13. Technical Amendments in the Proposed Rule

a. Revisions to §§ 1.83 and 1005.2. We proposed to revise §§ 1.83 and 1005.2 to update the legal references in those sections in order to bring the definition of “owner and consignee” in section 801 of the FD&C Act back in line with the customs terminology and to make clear that “owner or consignee” continues to mean the person authorized to make entry, now designated under customs law as the “importer of record.”

(Comment 23) Several comments stated that redefining “owner or consignee” in § 1.83 as “the person eligible to make entry” under the relevant provisions of the Tariff Act of 1930 was confusing because several persons are in fact eligible to become the “importer of record” and therefore to make entry. The commenters suggested that FDA define “owner or consignee” as the “person who makes entry.”

(Response 23) We agree and have revised the final rule to provide that the “owner or consignee” is defined as the “person who makes entry” under section 484 of the Tariff Act of 1930 (19 U.S.C. 1484). We removed the reference to section 485 of the Tariff Act of 1930 and 19 U.S.C. 1485 as that section relates to the filing of a declaration by the importer of record. We made the same change to § 1005.2.

(Comment 24) One commenter suggested that we should adopt a definition of “owner or consignee” that is more consistent with the definition of “importer” adopted by FDA in other areas, for example, in our proposed rule on Foreign Supplier Verification Programs (FSVP).

(Response 24) We decline to revise the rule as suggested in this comment. FDA adopted a definition of “importer” (§ 1.500) in our final FSVP rule published on November 27, 2015, that best serves the specific purposes of the FSVP requirements for importers of food for humans and animals, consistent with the statutory provisions the FSVP regulation must implement (80 FR 74226 at 74239). The purpose of the technical amendments to 21 CFR 1.83 and 1005.2 is to update the definition of “owner or consignee” to take into account revisions to the provisions of the Tariff Act of 1930 that were referenced in those regulations. Since the relevant person for these purposes is the “importer of record,” FDA is defining “owner or consignee” as the “importer of record” as that term is used in the Tariff Act of 1930.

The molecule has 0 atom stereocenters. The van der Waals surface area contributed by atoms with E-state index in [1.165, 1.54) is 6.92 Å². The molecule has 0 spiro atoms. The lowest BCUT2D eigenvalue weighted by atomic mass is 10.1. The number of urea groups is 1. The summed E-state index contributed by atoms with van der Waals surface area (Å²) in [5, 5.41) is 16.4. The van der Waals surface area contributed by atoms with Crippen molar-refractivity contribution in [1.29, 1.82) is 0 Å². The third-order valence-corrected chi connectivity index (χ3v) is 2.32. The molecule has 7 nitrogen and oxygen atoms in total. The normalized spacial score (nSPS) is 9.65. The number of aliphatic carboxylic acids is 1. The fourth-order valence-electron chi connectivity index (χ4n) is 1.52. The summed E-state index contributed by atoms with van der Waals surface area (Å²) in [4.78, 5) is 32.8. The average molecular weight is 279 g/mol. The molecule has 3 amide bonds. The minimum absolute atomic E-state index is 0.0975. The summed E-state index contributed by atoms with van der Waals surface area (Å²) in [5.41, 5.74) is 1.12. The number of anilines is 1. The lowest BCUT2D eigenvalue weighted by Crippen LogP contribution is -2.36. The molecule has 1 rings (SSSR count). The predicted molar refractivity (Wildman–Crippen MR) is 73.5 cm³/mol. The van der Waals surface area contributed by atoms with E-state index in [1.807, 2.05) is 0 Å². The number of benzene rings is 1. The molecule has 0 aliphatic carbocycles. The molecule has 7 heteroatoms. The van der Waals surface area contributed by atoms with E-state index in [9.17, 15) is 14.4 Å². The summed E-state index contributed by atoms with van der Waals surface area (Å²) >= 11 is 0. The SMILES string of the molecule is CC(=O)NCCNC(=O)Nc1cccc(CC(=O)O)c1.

b. Electronic notification in §§ 1.90 and 1.94. We proposed to revise § 1.90 to allow FDA to provide notice of sampling directly rather than through the “collector of customs” which will normally happen through a secure electronic system. We also proposed to revise § 1.94 to clarify that FDA can provide either written or electronic notification to an owner or consignee when FDA has determined that an article being imported or offered for import may be subject to refusal of admission and/or administrative destruction.

(Comment 25) One commenter requested clarification regarding whether electronic notification will completely replace written or facsimile communication for these purposes.

(Response 25) While our intent is to move to an automated, electronic process to expedite the notification process for both the Agency and the trade, FDA will still consider providing a written or facsimile notification if, under the circumstances, that is the most efficient and effective means to provide any such notification.

(Comment 26) Several commenters supported FDA providing electronic notification of FDA actions but also requested that, in addition to providing notification to the owner or consignee, FDA provide electronic notification to other parties to the import.

(Response 26) We decline to require that the Agency provide electronic notification under § 1.94 to a person other than the owner or consignee which, pursuant to the revision to § 1.83 in the final rule, is the importer of record. The purpose of § 1.94 is to provide the importer of record of an FDA-regulated article being imported or offered for import into the United States with notice and opportunity to present testimony to the Agency prior to refusal of admission of an FDA-regulated article or prior to administrative destruction of certain refused drugs. There is only one importer of record and only that person has the right to notification and a hearing under § 1.94.